Articles | Volume 16, issue 10
Special issue:
31 Oct 1998
31 Oct 1998

Interplanetary scintillation observations of interaction regions in the solar wind

A. R. Breen, P. J. Moran, C. A. Varley, W. P. Wilkinson, P. J. S. Williams, W. A. Coles, A. Lecinski, and J. Markkanen

Abstract. Co-rotating interaction regions (CIRs) between fast and slow streams of plasma are a prominent feature of the solar wind. Measurements of interplanetary scintillation (IPS) using the three widely separated antennas of the EISCAT facility have been used to detect the compression regions at the leading edges of interaction regions and to determine the location and velocity of the structure. Observations show that interaction regions have developed as close to the Sun as 25–30 solar radii, a result supported by theoretical modelling which shows that the conditions needed for CIRs to develop exist inside 30 solar radii.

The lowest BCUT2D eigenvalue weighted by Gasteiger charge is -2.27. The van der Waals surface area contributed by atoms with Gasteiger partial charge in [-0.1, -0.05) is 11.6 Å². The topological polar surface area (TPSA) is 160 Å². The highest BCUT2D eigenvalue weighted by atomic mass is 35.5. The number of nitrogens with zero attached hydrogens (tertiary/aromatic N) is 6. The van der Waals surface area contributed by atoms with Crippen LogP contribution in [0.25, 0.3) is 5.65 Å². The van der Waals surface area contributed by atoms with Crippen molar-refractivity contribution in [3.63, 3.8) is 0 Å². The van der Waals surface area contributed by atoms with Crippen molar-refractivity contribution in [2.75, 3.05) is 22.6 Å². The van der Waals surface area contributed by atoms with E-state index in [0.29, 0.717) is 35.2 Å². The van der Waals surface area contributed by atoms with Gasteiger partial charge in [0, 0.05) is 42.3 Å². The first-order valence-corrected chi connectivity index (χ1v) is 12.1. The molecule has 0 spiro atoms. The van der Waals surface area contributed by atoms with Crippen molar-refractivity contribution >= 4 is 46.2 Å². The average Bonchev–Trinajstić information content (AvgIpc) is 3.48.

Key words. EISCAT · Interplanetary scintillation · Solar Wind

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